Is Norco Safe to Take While I’m in Methadone Treatment?

As a combination of hydrocodone and acetaminophen, Norco is supposed to be used for pain relief from injury or surgery.

However, many people end up abusing Norco because of the pleasurable feelings it provides. They simply continue to take Norco even after their pain has subsided, building up a physical dependency and making it virtually impossible to end their medication use on their own.

Luckily, there are many ways to stop your Norco addiction with help from medical professionals. One such way is methadone treatment.

While methadone does stop your cravings for Norco, you may still feel an impulse to take Norco while on methadone. But can doing so cause you harm? In order to answer that, it will help to first understand how Norco and methadone work.

Understanding How Norco Works

Is Norco Safe

Dizziness and sedation are potential Norco side effects.

Because it contains hydrocodone, Norco is classified as an opioid. This means that when you ingest Norco, it alters your brain chemistry.

Opioids work by binding to the opioid receptors in your brain. Because these are the centers that control pain and emotions, this is what causes you to feel a sense of euphoria after taking the drug.

Norco can also cause a number of unpleasant side effects, including:

  • Dizziness
  • Nausea
  • Sedation
  • Respiratory distress
  • Constipation

However, over time, opioids actually alter the structure of the brain, changing how your think and act. This is what causes the terrible withdrawal effects when you stop taking Norco. Your brain simply can’t function without having Norco in your system.

Struggling with your Norco addiction? Get help by calling 800-994-1867Who Answers? now.

Understanding How Methadone Works

Methadone is also an opioid drug, so it works in a similar fashion to Norco. When ingested, methadone makes its way to your brain and bonds to opioid receptors.

However, unlike Norco, it doesn’t produce any side effects. You won’t feel high or get a sense of euphoria after taking methadone.

While some people use methadone just to help them get through Norco withdrawal, many people go on what’s known as methadone maintenance therapy. Instead of just taking methadone for a short while, these people stay on methadone for a long-term basis.

This helps eliminate any potential cravings and keeps them off drugs for good.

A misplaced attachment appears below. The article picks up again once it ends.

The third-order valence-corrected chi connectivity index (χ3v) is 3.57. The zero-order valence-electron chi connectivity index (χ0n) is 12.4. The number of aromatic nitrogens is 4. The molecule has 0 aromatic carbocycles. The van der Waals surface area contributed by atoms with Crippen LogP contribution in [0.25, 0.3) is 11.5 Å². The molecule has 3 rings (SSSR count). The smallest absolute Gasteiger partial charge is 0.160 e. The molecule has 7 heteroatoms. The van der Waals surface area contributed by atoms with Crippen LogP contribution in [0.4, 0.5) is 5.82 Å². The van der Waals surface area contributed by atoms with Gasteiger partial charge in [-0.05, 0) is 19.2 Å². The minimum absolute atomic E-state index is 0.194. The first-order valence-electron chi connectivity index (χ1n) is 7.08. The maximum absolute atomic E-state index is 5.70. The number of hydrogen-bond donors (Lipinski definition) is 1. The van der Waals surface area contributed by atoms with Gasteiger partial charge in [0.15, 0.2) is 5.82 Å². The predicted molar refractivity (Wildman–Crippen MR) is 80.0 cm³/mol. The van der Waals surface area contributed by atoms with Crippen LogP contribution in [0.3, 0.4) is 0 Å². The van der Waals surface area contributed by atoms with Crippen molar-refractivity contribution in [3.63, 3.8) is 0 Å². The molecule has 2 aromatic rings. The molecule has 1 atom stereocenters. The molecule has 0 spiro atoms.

What Happens If You Take Norco and Methadone Together?

As you may have surmised by now, taking Norco and methadone together won’t have any effect on your body.

Methadone is specifically designed to block the effects of other opioids. This means that you won’t be able to get high or feel any effects if you take the two together.

Because methadone will have bonded to the opioid receptors in your brain, there is nothing for Norco to do in your body. Methadone stays in your system longer than Norco, meaning that if you take your methadone on a regular daily basis, there should always be a block preventing Norco from attaching to your opioid receptors.

In fact, methadone should eliminate your physical dependency on Norco, meaning that you won’t feel the intense cravings to try and take the drug.

As you can see, it is safe to take Norco while in methadone treatment. However, there’s really no point to it at all. Regardless, if you are still suffering from Norco cravings and need someone to talk to, call 800-994-1867Who Answers? and learn more about your options for addiction treatment.

Call to Find a Methadone ClinicPhone icon800-780-9619 Info iconWho Answers?

Where do calls go?

Calls to numbers on a specific treatment center listing will be routed to that treatment center. Calls to any general helpline will be answered or returned by one of the treatment providers listed, each of which is a paid advertiser: Rehab Media Group, Recovery Helpline, Alli Addiction Services.

By calling the helpline you agree to the terms of use. We do not receive any commission or fee that is dependent upon which treatment provider a caller chooses. There is no obligation to enter treatment.